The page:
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MBUS 301

by: Jordane Metenou

MBUS 301 MBUS 301

Jordane Metenou
GPA 3.0
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Chapters 1, 4, and 13 notes
Managing People in Organizations
Linda Medlock
Class Notes
Managing People & Organizations




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This 4 page Class Notes was uploaded by Jordane Metenou on Thursday August 25, 2016. The Class Notes belongs to MBUS 301 at George Mason University taught by Linda Medlock in Fall 2016. Since its upload, it has received 3 views.


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Date Created: 08/25/16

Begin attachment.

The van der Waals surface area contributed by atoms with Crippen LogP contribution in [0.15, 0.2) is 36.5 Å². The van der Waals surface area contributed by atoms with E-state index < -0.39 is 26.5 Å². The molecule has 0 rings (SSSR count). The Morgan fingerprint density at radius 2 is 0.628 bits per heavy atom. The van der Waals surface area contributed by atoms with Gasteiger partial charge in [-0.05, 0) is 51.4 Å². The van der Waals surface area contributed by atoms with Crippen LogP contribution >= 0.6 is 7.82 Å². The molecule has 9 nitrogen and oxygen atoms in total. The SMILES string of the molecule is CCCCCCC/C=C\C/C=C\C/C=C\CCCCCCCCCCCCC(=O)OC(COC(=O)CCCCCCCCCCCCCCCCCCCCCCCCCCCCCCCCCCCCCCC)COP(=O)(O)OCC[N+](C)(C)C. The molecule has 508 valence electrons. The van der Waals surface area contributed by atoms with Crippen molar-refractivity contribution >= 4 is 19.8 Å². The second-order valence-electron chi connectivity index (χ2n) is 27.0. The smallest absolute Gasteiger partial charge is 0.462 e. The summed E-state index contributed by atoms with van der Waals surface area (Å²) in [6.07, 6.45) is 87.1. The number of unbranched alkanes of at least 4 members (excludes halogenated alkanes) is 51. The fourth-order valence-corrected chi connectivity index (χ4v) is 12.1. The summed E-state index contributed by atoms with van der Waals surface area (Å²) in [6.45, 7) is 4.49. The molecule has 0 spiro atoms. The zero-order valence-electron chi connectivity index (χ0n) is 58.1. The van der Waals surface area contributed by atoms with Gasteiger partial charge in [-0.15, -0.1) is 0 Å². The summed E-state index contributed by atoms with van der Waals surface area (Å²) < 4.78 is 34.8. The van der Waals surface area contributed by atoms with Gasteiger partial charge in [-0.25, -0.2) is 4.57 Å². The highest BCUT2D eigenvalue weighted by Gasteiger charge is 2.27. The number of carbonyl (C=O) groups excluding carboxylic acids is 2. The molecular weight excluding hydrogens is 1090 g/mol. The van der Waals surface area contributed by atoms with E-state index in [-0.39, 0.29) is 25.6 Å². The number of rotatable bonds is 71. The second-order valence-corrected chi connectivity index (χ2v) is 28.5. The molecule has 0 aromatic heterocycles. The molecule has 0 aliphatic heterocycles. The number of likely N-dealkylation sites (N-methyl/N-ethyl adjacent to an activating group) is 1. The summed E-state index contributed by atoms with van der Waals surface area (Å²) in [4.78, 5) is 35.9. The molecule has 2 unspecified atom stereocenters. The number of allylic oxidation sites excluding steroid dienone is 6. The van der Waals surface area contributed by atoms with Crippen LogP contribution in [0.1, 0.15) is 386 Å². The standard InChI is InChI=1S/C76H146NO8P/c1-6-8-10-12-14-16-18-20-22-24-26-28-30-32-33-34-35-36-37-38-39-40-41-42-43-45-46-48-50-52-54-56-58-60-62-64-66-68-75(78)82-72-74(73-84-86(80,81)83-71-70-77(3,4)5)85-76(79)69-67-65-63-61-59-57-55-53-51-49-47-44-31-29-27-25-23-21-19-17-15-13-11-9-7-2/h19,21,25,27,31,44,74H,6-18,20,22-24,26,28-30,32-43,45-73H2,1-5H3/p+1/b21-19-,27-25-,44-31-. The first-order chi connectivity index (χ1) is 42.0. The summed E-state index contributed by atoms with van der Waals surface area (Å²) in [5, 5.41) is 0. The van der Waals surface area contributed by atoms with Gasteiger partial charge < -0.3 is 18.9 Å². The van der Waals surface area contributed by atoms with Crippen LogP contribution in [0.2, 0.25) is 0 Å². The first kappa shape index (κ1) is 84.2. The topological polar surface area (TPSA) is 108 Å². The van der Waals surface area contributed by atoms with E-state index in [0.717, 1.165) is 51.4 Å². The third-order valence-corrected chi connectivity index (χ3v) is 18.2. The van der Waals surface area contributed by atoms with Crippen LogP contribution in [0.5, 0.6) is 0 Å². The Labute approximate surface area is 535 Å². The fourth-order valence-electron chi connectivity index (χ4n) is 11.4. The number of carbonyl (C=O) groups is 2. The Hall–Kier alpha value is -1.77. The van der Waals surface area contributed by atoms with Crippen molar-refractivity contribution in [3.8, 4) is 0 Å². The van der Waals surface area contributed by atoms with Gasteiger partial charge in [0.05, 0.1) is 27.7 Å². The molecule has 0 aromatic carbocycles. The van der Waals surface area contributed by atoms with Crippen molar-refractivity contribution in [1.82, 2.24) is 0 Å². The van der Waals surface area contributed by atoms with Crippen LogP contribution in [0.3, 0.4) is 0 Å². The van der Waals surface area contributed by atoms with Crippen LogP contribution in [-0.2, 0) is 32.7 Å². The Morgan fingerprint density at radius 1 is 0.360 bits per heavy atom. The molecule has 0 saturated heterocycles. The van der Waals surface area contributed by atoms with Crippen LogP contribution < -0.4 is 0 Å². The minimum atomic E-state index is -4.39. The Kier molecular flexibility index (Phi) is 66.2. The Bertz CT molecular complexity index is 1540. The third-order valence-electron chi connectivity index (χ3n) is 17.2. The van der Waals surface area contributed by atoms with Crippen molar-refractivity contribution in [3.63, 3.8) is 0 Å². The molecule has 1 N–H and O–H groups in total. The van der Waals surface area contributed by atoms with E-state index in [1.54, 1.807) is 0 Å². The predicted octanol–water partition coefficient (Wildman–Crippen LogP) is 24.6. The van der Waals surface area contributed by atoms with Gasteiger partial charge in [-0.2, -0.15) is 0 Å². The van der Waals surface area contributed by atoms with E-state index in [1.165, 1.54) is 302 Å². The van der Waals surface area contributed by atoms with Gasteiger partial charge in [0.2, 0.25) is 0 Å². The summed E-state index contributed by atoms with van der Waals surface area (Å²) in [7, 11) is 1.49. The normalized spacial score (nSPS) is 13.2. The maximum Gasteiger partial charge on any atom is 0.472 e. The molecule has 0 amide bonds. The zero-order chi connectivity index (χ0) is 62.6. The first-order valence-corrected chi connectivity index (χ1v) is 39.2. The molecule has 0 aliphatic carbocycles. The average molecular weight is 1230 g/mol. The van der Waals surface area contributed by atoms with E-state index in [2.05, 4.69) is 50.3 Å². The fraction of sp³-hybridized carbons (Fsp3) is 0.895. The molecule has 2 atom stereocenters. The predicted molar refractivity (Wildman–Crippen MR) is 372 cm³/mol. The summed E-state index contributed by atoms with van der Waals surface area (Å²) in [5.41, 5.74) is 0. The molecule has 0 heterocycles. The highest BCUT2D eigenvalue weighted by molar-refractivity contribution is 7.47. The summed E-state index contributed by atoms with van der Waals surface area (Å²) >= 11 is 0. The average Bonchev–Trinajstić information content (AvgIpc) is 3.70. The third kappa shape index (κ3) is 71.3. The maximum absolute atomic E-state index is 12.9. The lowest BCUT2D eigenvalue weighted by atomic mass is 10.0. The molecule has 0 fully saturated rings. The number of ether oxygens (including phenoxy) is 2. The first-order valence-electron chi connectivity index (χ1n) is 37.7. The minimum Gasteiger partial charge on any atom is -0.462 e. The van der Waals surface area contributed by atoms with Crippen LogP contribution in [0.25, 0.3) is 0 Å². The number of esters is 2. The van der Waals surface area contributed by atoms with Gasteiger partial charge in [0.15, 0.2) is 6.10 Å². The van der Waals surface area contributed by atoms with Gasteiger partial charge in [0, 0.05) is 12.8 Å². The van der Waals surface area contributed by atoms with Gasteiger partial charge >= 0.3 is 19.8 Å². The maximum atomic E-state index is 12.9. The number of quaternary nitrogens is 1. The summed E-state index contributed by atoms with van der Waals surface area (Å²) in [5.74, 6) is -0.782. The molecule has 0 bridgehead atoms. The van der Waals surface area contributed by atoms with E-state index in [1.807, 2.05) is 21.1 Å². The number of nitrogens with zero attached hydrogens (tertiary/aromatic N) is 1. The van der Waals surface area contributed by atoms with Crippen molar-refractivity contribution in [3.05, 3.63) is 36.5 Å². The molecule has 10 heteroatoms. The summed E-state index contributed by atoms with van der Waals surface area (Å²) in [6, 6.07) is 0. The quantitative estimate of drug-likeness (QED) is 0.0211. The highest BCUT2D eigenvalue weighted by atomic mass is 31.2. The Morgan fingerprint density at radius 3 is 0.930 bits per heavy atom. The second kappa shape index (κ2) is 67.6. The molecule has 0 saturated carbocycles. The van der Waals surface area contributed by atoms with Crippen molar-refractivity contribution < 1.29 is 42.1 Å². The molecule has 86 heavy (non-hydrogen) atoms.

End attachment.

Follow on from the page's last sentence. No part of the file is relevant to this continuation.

Chapter 1 Managing Effectively in a Global World Monday, August 15, 2016 9:17 PM Management: • The process of working with people and resources to accomplish organizational goals • Efficiently, effectively The Four Functions of Management: • Planning: specifying goals and deciding the actions needed to achieve those goals • Leading: stimulating people to be high performers • Organizing: assembling and coordinating the resources needed to achieve goals • Controlling: monitoring and reacting to performance Four Different Levels of Managers: • Top-level managers: senior executives responsible for the overall management and effectiveness of the organization • Middle-level managers: managers located in the middle layers of the organizational hierarchy, reporting to top-level executives • Frontline managers: lower-level managers who execute the operational activities of the organization • Team leader: employees who are responsible for facilitating successful team performance Three Roles That All Managers Perform: • Interpersonal roles: leader, liaison, figurehead • Informational roles: monitor, disseminator, spokesperson • Decision roles: entrepreneur, disturbance handler, negotiator Managers Need Three Broad Skills: • Technical skills: ability to perform a specialized task involving a particular method or process; ex: web design • Conceptual and decision skills: ability to identify and resolve problems for the benefit of the organization and its members; ex: picking a location for a new office • Interpersonal and communication skills: ability to lead, motivate,and communicate effectively with others, soft skills; ex: counseling employees • Successful managers often demonstrate a set of interpersonal skills known as emotional intelligence (EQ): understanding yourself, managing yourself, dealing effectively with others Today's Realities: • Business operates on a global scale • Technology is continuously advancing • Knowledge management is critical • Collaboration boosts performance • Diversity needs to be leveraged Sources of Competitive Advantage: • Innovation: the introduction of new goods and service -----often the most important innovation is not the product itself, but how it is delivered • Quality: the excellence of your product (goods or services) ----historically, quality referred to attractiveness,lack of defects, reliability, and long-term dependability • Service: the speed and dependability with which an organization delivers what customers want • Speed: fast and timely execution, response, and delivery of results • Cost competitiveness: keeping costs low to achieve profits and be able to offer prices that are attractive to consumers • Don't assume that you can settle for delivering just one source of competitive advantage ----the best managers and companies deliver them all ----trade-offs may occur among the five sources of competitive advantage, but this doesn’t need to be a zero-sum game Chapter 4 Ethics and Corporate Responsibility Thursday, August 25, 2016 12:44 PM • Ethics: the moral principles and standards that guide the behavior of an individual or group • Most of us think we are good decision makers, ethical, and unbiased. ----but most people have unconscious biases that favor themselvesand their own group • Managers often: ----hire people who are like them ----think they are immune to conflicts of interest ----take more credit than they deserve ----blame others when they deserve some blame themselves Ethics • Ethical issue: situation, problem, or opportunity in which an individual must choose among several actions that must be evaluated as morallyright or wrong • Business ethics: the moral principles and standards that guide behavior in the world of business Ethical systems • Moral philosophy: principles, rules, and values people use in deciding what is right or wrong. • Universalism:the ethical system stating that all people should uphold certain values that society needs to function Caux Principles • Caux principles: ethical principles established by international executives based in Caux, Switzerland, in collaborationwith business leaders from Japan, Europe, and the United States • Kyosei:living and working together for the commongood, allowing cooperationand mutual prosperity to coexistwith healthy and fair competition • Human dignity: concerns the value of each person as an end, not a means to the fulfillment of others' purposes Ethical systems • Egoism: an ethical principle holding that individual self-interest is the actual motiveof all conscious action • Utilitarianism: an ethical system stating that the greatest good for the greatest number should be the overriding concern of decision makers. • Relativism:philosophy that bases ethical behavior on the opinions and behaviors of relevant other people • Virtue ethics: perspectivethat what is moral comes from what a mature person with "good" moral character would deem right Kohlberg's Stages of Moral Development • Preconventionalstage: make decisions based on immediateself-interest • Conventionalstage: make decisions that conformto expectationsof groups and institutions like family, peers, and society • Principled stage: make decisions based on self-chosen ethical principles Ethics and the Law • Sarbanes-Oxley Act: an act that established strict accounting and reporting rules to make senior managers more accountable and to improve and maintain investorconfidence The Ethical Climate Influences Employees • Ethical climate: in an organization, the processes by which decisions are evaluated and made on the basis of right and wrong Ethics Programs • Compliance-based ethics programs: company mechanisms typically designed by corporatecounsel to prevent, detect, and punish legal violations • Integrity-based ethics programs: company mechanismsdesigned to instill in people a personal responsibility for ethical behavior Ethical Decision Making Making ethical decisions takes: Making ethical decisions takes: • Moral awareness: realizing the issue has ethical implications • Moral judgment: knowing what actions are morally defensible • Moral character the strength and persistence to act in accordance with your ethics despite the challenges Corporate Social Responsibility • Economicresponsibilities: to produce goods and services that societywants at a price that perpetuates the business and satisfies its obligations to investors • Legal responsibilities: to obey local, state, federal, and relevant international laws • Ethical responsibilities: meeting other social expectations,not written as law • Philanthropic responsibilities: additional behaviors and activities that society finds desirable and that the values of the business support • Transcendent education: and education with five higher goals that balance self-interest with responsibility to others; empathy, generativity,mutuality, civil aspiration, intolerance of ineffective humanity Do Businesses Really Have a Social Responsibility? • Shareholder model:theory of corporate social responsibility that holds that managers are agents of shareholders whose primary objectiveis to maximizeprofits • Stakeholder model: theory of corporatesocial responsibility that suggests that managers are obliged to look beyond profitability to help their organizations succeed by interacting with groups that have a stake in the organization You can Do Good and Do Well • Profit maximizationand corporate social responsibility used to be regarded as leading to opposing policies. But the two views can converge • Recent attention has also been centered on the possible competitiveadvantage of socially responsible actions DevelopmentCan Be Sustainable • Ecocentric management:goal is the creation of sustainable economicdevelopmentand improvementof quality of life worldwide for all organizational stakeholders • Sustainable growth: economicgrowth and developmentthat meet present needs without harming the needs of future generations • Life-cycle analysis (LCA): a process of analyzing all inputs and outputs, though the entire "cradle- to-grave" life of a product, to determine total environmental impact Chapter 13 Communicating Friday, September 2, 2016 1:32 PM InterpersonalCommunication • Communication:the transmission of information and meaning from one party to another through the use of shared symbols • One-way communication:a process in which information flows in only one direction----from the sender to the receiver, with no feedback loop • Two-way communication:a process in which informationflows in two directions----the receiver provides feedback, and the sender is receptiveto the feedback One-wayCommunicationis common • The sender has a "meaning" to communicateand encodes the meaning into symbols • Then the sender transmits the message through some channel • The receiver decodes the message and interprets its meaning • The receiver may provide feedback to the sender by encoding a message in response • Noise: interference in the system;blocks perfect understanding • Examples of Noise: ringing telephones; thoughts about other things; simple fatigue or stress CommunicationPitfalls • Perception:the process of receiving and interpreting information • Filtering: the process of withholding, ignoring, or distorting information CommunicationsFlow Through Different Channels • Oral communication:included face-to-face discussion, telephone conversations,and formal presentations and speeches • Written communication:includes texts, email, memos,letters, reports, computerfiles, and other written documents ElectronicMedia Offer Flexible, EfficientChannels • Web 2.0: a set of internet based applications that encourage user provided content and collaboration;social networking, podcasts, RSS, and wikis • Virtual office: a mobile office in which people can work anywhere, as long as they have the tools to communicatewith customers and colleagues • Media richness: the degree to which a communicationchannel conveys information Tips for making formal presentations more powerful! • Spend adequate time on the content of your presentation • Clearly understand the objective of your presentation • Tell the audience the purpose of the presentation • Provide meaning, not just data • Practice, practice, practice • Rememberthat a presentation is more like a conversationthan a speech • Rememberthe incredible power of eye contact • Allow imperfection • Be prepared to answer tough questions • Provide a crisp wrap-up to a question-and-answer session NonverbalSignalsConvey Meaning,too The following suggestions can help you send positivenonverbal signals: 1. Use time appropriately 2. Make your office arrangement conductive to open communication 3. Rememberyour body language Receivers Can Improve Their Listening,Reading,and ObservationalSkills • Reflection:Process by which a person states what he or she believes the other person is saying